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Same Old Man


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Audio CD, May 27, 2008
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Songs from this album are available to purchase as MP3s. Click on "Buy MP3" or view the MP3 Album.
                                                                                                                                                                                                                                                                                                                                         

Samples
Song Title Time Price
listen  1. Old Days 4:04$1.29  Buy MP3 
listen  2. Love You Again 4:13$1.29  Buy MP3 
listen  3. On With You 3:53$1.29  Buy MP3 
listen  4. Hurt My Baby 4:34$1.29  Buy MP3 
listen  5. What Love Can Do 4:13$1.29  Buy MP3 
listen  6. Ride My Pony 3:40$1.29  Buy MP3 
listen  7. Cherry Red 4:10$1.29  Buy MP3 
listen  8. Our Time 4:09$1.29  Buy MP3 
listen  9. Two Hearts 4:19$1.29  Buy MP3 
listen10. Same Old Man 4:04$1.29  Buy MP3 
listen11. Let's Give This Love A Try 4:11$1.29  Buy MP3 

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Biography

Forty years into his recording career, John Hiatt has chosen to title his 22nd studio album, Terms of My Surrender. Surrender? Is that as in Cheap Trick? Or Appomattox? Hiatt laughs, tentatively, at the choice.

“It’s my Appomattox,” he says, wryly. “Really I don’t know where it came from, that idea of trying to arrange the terms of my surrender. I ... Read more in Amazon's John Hiatt Store

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Product Details

  • Audio CD (May 27, 2008)
  • Original Release Date: 2008
  • Number of Discs: 1
  • Label: New West Records
  • ASIN: B0013YTSDM
  • Average Customer Review: 4.0 out of 5 stars  See all reviews (42 customer reviews)
  • Amazon Best Sellers Rank: #63,003 in Music (See Top 100 in Music)

Editorial Reviews

Product Description

New West Records will release John Hiatt s new full length album Same Old Man, his first album since 2005 s critically acclaimed Master of Disaster. Same Old Man was recorded at Highway 61 Recordings and produced by John Hiatt. Appearing on the album are Kenneth Blevins on drums, Patrick O Hearn on bass and Luther Dickinson on guitar, mandolin and national resonator. John s daughter, Lilly Hiatt, sings harmony on the songs Love You Again and What Love Can Do.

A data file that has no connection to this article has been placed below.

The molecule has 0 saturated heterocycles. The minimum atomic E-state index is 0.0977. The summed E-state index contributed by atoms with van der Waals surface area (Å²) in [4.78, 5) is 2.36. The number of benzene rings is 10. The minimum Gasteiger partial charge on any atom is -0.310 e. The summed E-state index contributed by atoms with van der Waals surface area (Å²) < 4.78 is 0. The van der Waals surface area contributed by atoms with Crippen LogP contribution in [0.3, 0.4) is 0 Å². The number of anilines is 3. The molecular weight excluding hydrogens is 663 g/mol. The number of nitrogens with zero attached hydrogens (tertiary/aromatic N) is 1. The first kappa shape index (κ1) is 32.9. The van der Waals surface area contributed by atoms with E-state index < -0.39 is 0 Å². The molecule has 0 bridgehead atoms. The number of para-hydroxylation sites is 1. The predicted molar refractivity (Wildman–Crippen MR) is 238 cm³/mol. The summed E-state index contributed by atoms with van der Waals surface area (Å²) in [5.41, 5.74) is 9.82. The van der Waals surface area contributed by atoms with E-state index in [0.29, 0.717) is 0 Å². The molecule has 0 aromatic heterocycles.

John Hiatt s career has spanned more than 30 years and his songs have been covered by everyone from Bonnie Raitt, Bob Dylan, Eric Clapton and BB King to Iggy Pop, Three Dog Night and The Neville Brothers.

Review

John Hiatt
Same Old Man (New West)
John Hiatt's conversational lyrics sound off-the-cuff, which means they likely resulted from many hours of labour. The work was worth it, because Same Old Man ranks with the best music of Hiatt's 34-year recording career.
He sings about love in the opening round and love on the ropes, about food and paper cuts and doppelganger caterwauling. Same Old Man is sweet but not sentimental, tuneful, honest and very, very funny.
On his first release since 2005's fine Master of Disaster, Hiatt produced and engineered himself, and he puts his voice front and centre. As always, Hiatt sings like someone straining to complete the final set of the night at the local roadhouse. The raw vocals are a perfect match for such songs as Hurt My Baby, where pain is palpable as Hiatt delivers the chorus.
He's supported by bass, drums and Luther Dickinson, who plays guitar and mandolin and provides an ideal counterpoint to the vocals by making every note count. Hiatt's daughter, Lilly, contributes lovely harmony on two songs.
Dad delivers his droll lyrics as if they're throwaways, which makes them even better. I'm a long shot, baby, he sings. But they do come in. In fact, Same Old Man laps the field.